Housing Committee Elects New Chair as Wilton’s 8-30j Affordable Housing Plan Takes Shape

Station Place, an apartment building on Old Danbury Rd. near the Wilton train station, opened in 2017 with 30% of the units designated for affordable housing (photo: Brickwalk Capital)

Wilton’s Housing Committee met last night, Monday, Dec. 13. The meeting featured updates and discussion on several fronts related to the increasingly ubiquitous topic of Wilton’s housing, as well as a change in leadership.

Committee Chair John Kelly Steps Down

“For a variety of reasons, I’m going to need to no longer be the chair for this committee,” Kelly told the committee.

Kelly has led the committee since its inception in Jan. 2021, with ambitious goals derived from Wilton’s Plan of Conservation and Development to create an inventory of Wilton’s housing supply and assess housing needs, including affordable housing and multi-family housing.

Kelly did not offer details on his decision to step down, but will remain as a member of the committee.

Kelly went on to say that Steven Parrinello, a commercial real estate finance professional who only recently joined the committee, had agreed to be nominated for the chairperson’s role.

After Kelly formally nominated Parrinello, the committee members voted unanimously to approve the new leader.

As a candidate for his initial appointment to the committee, Parrinello wrote, “I believe I can make an impact by joining the Housing Committee whereby I’d evaluate, define and monitor the need for diverse and affordable housing options for Wilton with the ultimate goal of attracting a diverse group of new residents at various income levels and life stages, all while maintaining Wilton’s aesthetic character and abundant natural environment for all residents.”

Parrinello will assume the position of chair for the committee — which also includes members David RintoulBettye RagognettiSuzanne Wakeen and Ryan Sullivan — effective immediately.

Housing Inventory Update

Parrinello will pick up the reins as the committee continues to grapple with its key task of creating an inventory of existing housing types.

As the committee discussed Monday evening, developing a comprehensive, accurate inventory has proven quite challenging. While a count of single-family homes is readily available, other types of housing are less easily identified. For one reason, there is no single source of data when it comes to accessory dwelling units, or ADUs, in town.

Kelly hopes the inventory will eventually reveal that Wilton does in fact have some “affordable” housing available, even if it’s not qualified under the 8-30g affordable housing statute.

But as Parrinello pointed out, some of the data the committee reviewed at the meeting — which included a review of MLS rental listings over the past 10 years — has not yet revealed much affordable inventory.

“Outside of the big apartment complexes we already know about, there is not much being rented [at] what might be classified as affordable,” Parrinello said.

Wilton’s 8-30j Affordable Housing Plan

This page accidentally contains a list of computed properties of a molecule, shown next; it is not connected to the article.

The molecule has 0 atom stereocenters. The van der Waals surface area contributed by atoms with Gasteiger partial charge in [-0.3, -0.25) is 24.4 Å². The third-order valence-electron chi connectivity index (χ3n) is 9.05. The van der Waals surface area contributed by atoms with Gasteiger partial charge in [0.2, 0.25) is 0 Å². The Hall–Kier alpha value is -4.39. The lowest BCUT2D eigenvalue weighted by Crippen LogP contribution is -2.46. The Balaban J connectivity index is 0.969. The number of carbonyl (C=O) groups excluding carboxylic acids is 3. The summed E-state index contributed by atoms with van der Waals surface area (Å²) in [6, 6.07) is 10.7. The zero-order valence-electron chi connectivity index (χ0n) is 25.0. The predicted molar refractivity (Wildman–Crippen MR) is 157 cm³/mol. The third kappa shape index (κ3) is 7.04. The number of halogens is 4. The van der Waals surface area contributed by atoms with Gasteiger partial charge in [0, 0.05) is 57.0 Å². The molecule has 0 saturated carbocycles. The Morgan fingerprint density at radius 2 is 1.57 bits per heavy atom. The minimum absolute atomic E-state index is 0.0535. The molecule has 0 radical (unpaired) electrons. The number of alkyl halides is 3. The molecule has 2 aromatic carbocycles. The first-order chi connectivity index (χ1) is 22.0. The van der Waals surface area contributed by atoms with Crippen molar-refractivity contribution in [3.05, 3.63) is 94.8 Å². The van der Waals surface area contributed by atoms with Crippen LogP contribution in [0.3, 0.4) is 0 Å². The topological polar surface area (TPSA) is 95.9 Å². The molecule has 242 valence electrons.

[Editor’s note: 8-30g refers to the Connecticut General Statute (CGS) that allows developers to pursue housing projects without meeting local planning and zoning requirements in municipalities where less than 10% of the housing stock is affordable. CGS Sec. 8-30j sets forth a requirement for all municipalities to have a plan to increase affordable housing.]

Kelly updated the committee on the Town’s progress on its 8-30j plan for affordable housing.

As the 8-30j statute states:

“At least once every five years, each municipality shall prepare or amend and adopt an affordable housing plan for the municipality. Such plan shall specify how the municipality intends to increase the number of affordable housing developments in the municipality.”

Town Planner Michael Wrinn is leading Wilton’s work on the 8-30j plan as part of a regional effort being organized by WestCOG, the Western Connecticut Council of Governments, a regional agency representing 18 municipalities, including Wilton.

Kelly indicated he had reviewed preliminary work-in-progress on the plan, which he described as “pretty robust” and “encouraging,” but did not mention any plan details specific to Wilton that have been finalized.

Town-Owned New St. Properties

When the Housing Committee began its inventory of Town-owned properties, it considered two, Town-owned, residential properties on New St. as “probably the most promising candidate[s] for potential housing development,” as Kelly has previously stated.

Those two properties are located in Georgetown at 7 New St. (also known as 872 Danbury Rd.) and 31 New StExploratory work is underway to assess the number of potential units, topographical constraints, sewer access, and other issues that could impact development on the site.

Kelly indicated he believes the 8-30j plan “ideally would include showcasing of the New St. project” as a prime example of the Town’s affordable housing opportunity potential.

Kelly’s comments are somewhat at odds with the position recently taken by Wilton’s Historic District and Historic Property Commission (HDHP). Allison Sanders, chair of the HDHP, recently made a public appeal to Town leaders with great concern about the potential redevelopment — or overdevelopment — of the New St. properties for a large-scale multi-family complex.

But members of the HDHP may be in the minority, as other town officials do support exploring how feasible the idea is, including Wrinn and the Board of Selectmen. At their Aug. 2 meeting, members of the BOS unanimously approved Wrinn engaging a professional assessment of the development potential for the two parcels.